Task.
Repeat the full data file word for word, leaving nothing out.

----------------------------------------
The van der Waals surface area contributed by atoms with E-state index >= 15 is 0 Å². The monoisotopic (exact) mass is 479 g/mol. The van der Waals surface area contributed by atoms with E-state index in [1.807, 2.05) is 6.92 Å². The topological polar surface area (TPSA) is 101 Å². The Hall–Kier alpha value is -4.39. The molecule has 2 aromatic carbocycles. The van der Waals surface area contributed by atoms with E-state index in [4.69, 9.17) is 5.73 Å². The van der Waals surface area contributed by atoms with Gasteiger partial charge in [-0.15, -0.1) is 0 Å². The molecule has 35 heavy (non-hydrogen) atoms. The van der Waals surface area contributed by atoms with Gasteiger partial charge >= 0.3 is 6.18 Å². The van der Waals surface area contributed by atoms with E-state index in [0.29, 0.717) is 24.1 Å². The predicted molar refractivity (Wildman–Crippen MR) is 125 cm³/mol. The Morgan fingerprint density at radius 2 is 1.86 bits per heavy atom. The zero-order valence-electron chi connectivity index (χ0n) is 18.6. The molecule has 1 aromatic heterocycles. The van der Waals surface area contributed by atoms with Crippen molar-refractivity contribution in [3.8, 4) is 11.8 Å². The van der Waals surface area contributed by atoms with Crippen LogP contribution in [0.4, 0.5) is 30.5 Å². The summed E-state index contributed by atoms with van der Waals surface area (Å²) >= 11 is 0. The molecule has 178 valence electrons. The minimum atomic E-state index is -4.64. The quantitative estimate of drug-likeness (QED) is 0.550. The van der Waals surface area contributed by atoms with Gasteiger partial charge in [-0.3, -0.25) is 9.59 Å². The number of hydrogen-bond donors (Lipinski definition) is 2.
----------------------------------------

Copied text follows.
The van der Waals surface area contributed by atoms with E-state index >= 15 is 0 Å². The monoisotopic (exact) mass is 479 g/mol. The van der Waals surface area contributed by atoms with E-state index in [1.807, 2.05) is 6.92 Å². The topological polar surface area (TPSA) is 101 Å². The Hall–Kier alpha value is -4.39. The molecule has 2 aromatic carbocycles. The van der Waals surface area contributed by atoms with E-state index in [4.69, 9.17) is 5.73 Å². The van der Waals surface area contributed by atoms with Gasteiger partial charge in [-0.15, -0.1) is 0 Å². The molecule has 35 heavy (non-hydrogen) atoms. The van der Waals surface area contributed by atoms with Gasteiger partial charge >= 0.3 is 6.18 Å². The van der Waals surface area contributed by atoms with E-state index in [0.29, 0.717) is 24.1 Å². The predicted molar refractivity (Wildman–Crippen MR) is 125 cm³/mol. The Morgan fingerprint density at radius 2 is 1.86 bits per heavy atom. The zero-order valence-electron chi connectivity index (χ0n) is 18.6. The molecule has 1 aromatic heterocycles. The van der Waals surface area contributed by atoms with Crippen molar-refractivity contribution in [3.8, 4) is 11.8 Å². The van der Waals surface area contributed by atoms with Crippen LogP contribution in [0.4, 0.5) is 30.5 Å². The summed E-state index contributed by atoms with van der Waals surface area (Å²) >= 11 is 0. The molecule has 178 valence electrons. The minimum atomic E-state index is -4.64. The quantitative estimate of drug-likeness (QED) is 0.550. The van der Waals surface area contributed by atoms with Gasteiger partial charge in [-0.3, -0.25) is 9.59 Å². The number of hydrogen-bond donors (Lipinski definition) is 2.